of grass - gave a sense of space to the whole. Before the castle two lines of trees, magnificent in both size and colour, lined an avenue that stretched
straight and wide for many miles... then the narrow stone bridge, wrapped in ivy, along which the stream of animals went.
I crossed the bridge, joining the line of animals, which placidly allowed me to push my way amongst them.
He goes along the road and over a hill, and comes
into a valley where all his friends and family are. He talks with them,
and shares their delicious food (though that,
too, does not satisfy his growing hunger) but declines their offer for him to stay there - he must be on his journey.
Finally, very hungry now, he comes over the tallest
hill, and there before him is a great, fair castle. He approaches it, and
as he walks through the gates he notices a
long line of animals - pigs, cows, goats, and chickens - wandering into the keep beside him. Following the beasts in the lead, he enters a great hall, where a mighty
feast is underway. Many people sit around large tables and talk and laugh amongst themselves. The beautiful lady whom he saw in the sun presides over all the
tables. A massive fireplace, with an equally large fire in it, dominates one end of the hall - the fire is so large that no wall can be seen behind it. The animals all walk
towards the fire, and one by one they jump onto the spits that are within it. Once cooked, they are removed by servants and served to those feasting.
He takes his place at one of the tables, where
there is an empty seat, and is given a plate full of food, a pig - and
his hunger is abated in its eating. When he has
finished the meal, a servant collects the remains, carries them over to the fire, and tosses them into the flames. As the bones crack open from the heat, a pig leaps
whole and alive from the marrow, and trots out of the hall.
The above material is not in fact the entirety
of Yebael's recollection of the original. There was also considerable space
given to the time immediately before and after
the vision iteself; however, this was of no use to her.
Saint Peloran's Text
Saint Peloran is known for his rather harsh interpretations
of Divine Law, and this is reflected in his greatest work, the Trials of
Heaven. The picture that he provides
of life and afterlife for the true Laranian is uncompromising in its severity. The worth of an individual is not established once, and then assumed forever after, he says;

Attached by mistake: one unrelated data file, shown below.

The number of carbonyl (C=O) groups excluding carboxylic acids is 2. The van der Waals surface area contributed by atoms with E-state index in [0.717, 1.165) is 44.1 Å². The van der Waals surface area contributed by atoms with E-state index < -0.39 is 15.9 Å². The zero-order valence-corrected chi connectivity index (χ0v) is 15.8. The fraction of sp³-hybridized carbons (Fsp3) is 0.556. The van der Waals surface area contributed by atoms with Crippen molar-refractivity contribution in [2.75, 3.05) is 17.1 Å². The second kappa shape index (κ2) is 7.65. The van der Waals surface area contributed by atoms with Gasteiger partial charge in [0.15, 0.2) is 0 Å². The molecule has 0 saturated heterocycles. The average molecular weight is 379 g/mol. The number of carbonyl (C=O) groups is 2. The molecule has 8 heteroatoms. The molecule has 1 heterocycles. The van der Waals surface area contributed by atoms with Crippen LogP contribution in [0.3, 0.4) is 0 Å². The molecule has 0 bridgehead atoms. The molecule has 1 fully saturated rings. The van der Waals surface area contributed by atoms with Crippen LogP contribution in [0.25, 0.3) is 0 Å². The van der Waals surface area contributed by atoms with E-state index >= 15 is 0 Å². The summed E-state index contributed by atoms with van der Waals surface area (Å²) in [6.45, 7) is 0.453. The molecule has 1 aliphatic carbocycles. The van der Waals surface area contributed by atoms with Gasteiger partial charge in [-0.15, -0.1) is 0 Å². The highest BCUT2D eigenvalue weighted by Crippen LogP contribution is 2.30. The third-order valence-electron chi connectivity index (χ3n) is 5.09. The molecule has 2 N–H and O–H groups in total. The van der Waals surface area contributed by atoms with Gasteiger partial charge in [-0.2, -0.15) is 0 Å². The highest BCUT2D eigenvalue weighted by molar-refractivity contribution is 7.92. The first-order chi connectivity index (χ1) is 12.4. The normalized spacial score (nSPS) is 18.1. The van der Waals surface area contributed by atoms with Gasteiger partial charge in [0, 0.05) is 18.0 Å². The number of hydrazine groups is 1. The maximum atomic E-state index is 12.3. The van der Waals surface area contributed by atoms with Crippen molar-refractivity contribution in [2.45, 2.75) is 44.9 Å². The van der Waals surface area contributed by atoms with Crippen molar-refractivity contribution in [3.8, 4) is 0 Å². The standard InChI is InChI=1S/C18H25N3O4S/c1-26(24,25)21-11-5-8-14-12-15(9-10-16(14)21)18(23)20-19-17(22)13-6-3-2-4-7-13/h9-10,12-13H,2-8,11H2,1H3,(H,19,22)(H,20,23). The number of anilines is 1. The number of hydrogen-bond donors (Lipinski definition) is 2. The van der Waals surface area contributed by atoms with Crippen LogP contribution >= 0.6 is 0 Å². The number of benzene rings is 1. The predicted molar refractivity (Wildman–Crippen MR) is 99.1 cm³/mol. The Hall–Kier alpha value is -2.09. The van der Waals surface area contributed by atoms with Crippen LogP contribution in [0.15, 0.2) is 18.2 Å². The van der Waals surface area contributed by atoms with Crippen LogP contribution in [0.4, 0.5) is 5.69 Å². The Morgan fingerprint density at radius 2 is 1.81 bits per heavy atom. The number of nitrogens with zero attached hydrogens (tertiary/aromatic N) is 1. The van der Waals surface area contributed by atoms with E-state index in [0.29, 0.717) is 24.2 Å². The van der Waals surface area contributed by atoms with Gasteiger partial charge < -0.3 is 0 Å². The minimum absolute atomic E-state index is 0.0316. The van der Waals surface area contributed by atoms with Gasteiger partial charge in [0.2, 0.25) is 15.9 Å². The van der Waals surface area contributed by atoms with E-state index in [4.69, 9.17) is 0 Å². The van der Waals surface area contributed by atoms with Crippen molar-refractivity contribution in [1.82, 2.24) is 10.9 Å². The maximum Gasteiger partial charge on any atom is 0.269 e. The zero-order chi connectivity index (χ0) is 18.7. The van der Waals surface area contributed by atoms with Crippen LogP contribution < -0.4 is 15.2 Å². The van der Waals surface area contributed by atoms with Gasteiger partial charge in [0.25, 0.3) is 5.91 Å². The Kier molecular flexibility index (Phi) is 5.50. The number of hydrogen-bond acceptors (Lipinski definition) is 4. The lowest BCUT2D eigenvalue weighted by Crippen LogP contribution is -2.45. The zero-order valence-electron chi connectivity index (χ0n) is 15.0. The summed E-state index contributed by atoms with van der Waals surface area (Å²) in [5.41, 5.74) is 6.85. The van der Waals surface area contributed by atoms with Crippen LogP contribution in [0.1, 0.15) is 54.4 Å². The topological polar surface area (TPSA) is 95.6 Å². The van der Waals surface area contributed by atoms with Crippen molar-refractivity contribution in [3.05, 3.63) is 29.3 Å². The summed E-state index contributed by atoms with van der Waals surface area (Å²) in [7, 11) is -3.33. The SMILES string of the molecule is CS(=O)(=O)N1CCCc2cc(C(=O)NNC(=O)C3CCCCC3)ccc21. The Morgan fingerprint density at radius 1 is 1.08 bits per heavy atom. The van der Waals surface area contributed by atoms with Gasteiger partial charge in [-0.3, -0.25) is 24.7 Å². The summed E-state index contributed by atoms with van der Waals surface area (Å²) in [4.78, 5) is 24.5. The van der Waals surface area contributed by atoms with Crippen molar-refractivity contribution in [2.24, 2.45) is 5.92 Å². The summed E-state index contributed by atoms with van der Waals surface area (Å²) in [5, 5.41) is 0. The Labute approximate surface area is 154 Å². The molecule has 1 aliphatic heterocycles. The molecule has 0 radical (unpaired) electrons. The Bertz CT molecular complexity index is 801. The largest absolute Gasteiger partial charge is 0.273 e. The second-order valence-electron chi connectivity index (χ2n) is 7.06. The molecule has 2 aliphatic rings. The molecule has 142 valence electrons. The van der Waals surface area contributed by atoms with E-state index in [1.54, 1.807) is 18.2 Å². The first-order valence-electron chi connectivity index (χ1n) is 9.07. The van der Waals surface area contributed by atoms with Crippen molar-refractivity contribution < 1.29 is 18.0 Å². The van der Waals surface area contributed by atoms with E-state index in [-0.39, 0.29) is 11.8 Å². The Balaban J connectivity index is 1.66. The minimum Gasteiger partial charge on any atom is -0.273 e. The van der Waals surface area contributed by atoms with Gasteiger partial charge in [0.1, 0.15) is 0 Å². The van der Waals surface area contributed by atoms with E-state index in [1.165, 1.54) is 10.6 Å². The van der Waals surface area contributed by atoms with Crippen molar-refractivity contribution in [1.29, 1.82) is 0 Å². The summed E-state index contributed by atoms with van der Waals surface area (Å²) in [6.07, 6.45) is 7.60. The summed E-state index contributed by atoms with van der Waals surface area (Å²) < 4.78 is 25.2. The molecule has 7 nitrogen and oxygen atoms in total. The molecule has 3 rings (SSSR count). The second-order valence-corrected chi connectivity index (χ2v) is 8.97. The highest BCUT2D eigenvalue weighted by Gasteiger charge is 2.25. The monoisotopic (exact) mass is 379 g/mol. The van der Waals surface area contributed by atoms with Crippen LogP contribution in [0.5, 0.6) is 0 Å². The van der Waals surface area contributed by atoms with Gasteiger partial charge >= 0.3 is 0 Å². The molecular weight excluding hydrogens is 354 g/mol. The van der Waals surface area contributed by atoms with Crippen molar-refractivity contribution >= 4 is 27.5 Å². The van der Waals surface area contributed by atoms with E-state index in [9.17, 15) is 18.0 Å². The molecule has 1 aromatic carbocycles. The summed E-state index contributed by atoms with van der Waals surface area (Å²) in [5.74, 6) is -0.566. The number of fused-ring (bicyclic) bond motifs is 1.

rather, the soul must be, and is, tested at every opportunity, even unto destruction. It is these self- and Goddess-imposed trials, their form and meaning, which is the
subject of this work.
While Saint Peloran's text gives some useful information
about trials which match those undertaken by the Pilgrim in his journey
through Tirithor, it is the anonymous
gloss to the Harchesa Abbey manuscript that provided Yebael with the most useful details to aid her in making the tapestry. In particular, from it she learned that:
The name of the inn is
The Golden Hart;
Possible names for the woman in the log building are Halea, Quesailuáu and Jaleîknargs (the latter two described as "disguised"), among others;
There was in the Pilgrim's vision a meeting with a farmer in a field; and
There was in the Pilgrim's vision an encounter with a bear sitting on a tree-stump.
Both of the latter two events mentioned were vaguely
familiar to Yebael from the Valdamin's text, but she could not remember
much detail about them, and the gloss
provided little but the briefest mention.
[There is further information on Saint
Unlike the other coverings for the standard chapel
windows that Yebael made, the Passage of Souls tapestry was somewhat larger,
being some five feet wide and
seven feet tall. This was a deliberate difference that she decided upon early in the design process, once she had determined what elements she would include. The six
she used were: the inn, the woman, the family, the castle, the face in the sun, and the bear and the woodsman. After some thought about how to arrange these
images, and how they would be "connected", she came up with the following plan:
[plan - inn tl, woman ml, w&b tr, family mr, castle b, hill above castle below face in sun]
In the explanations Yebael gave for the tapestry,
she made it clear that it was meant to represent the journey of all souls
who die in the service of the Goddess.
Author: Jamie Norrish